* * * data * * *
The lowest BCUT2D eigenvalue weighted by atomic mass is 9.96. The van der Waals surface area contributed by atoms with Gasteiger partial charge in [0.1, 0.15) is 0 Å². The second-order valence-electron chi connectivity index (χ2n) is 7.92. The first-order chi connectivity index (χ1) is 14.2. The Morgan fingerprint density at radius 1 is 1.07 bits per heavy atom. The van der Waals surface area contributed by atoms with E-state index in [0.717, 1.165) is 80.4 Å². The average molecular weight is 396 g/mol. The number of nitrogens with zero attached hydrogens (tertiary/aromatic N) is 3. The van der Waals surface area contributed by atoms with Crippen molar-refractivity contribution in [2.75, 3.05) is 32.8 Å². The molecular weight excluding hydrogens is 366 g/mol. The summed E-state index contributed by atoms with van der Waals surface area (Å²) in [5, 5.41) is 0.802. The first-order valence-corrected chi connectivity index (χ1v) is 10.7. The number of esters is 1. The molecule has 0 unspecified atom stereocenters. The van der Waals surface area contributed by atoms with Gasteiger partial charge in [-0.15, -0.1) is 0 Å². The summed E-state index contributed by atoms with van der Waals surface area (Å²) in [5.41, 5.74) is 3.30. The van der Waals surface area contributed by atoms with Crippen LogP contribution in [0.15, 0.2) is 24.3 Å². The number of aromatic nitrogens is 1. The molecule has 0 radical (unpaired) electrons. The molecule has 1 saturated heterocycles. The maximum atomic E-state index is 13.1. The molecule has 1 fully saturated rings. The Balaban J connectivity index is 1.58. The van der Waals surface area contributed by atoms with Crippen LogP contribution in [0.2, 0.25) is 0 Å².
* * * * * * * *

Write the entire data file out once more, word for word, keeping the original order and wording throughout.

The lowest BCUT2D eigenvalue weighted by atomic mass is 9.96. The van der Waals surface area contributed by atoms with Gasteiger partial charge in [0.1, 0.15) is 0 Å². The second-order valence-electron chi connectivity index (χ2n) is 7.92. The first-order chi connectivity index (χ1) is 14.2. The Morgan fingerprint density at radius 1 is 1.07 bits per heavy atom. The van der Waals surface area contributed by atoms with E-state index in [0.717, 1.165) is 80.4 Å². The average molecular weight is 396 g/mol. The number of nitrogens with zero attached hydrogens (tertiary/aromatic N) is 3. The van der Waals surface area contributed by atoms with Crippen molar-refractivity contribution in [2.75, 3.05) is 32.8 Å². The molecular weight excluding hydrogens is 366 g/mol. The summed E-state index contributed by atoms with van der Waals surface area (Å²) in [5, 5.41) is 0.802. The first-order valence-corrected chi connectivity index (χ1v) is 10.7. The number of esters is 1. The molecule has 0 unspecified atom stereocenters. The van der Waals surface area contributed by atoms with Gasteiger partial charge in [-0.15, -0.1) is 0 Å². The summed E-state index contributed by atoms with van der Waals surface area (Å²) in [5.41, 5.74) is 3.30. The van der Waals surface area contributed by atoms with Crippen LogP contribution in [0.15, 0.2) is 24.3 Å². The number of aromatic nitrogens is 1. The molecule has 0 radical (unpaired) electrons. The molecule has 1 saturated heterocycles. The maximum atomic E-state index is 13.1. The molecule has 1 fully saturated rings. The Balaban J connectivity index is 1.58. The van der Waals surface area contributed by atoms with Crippen LogP contribution in [0.2, 0.25) is 0 Å².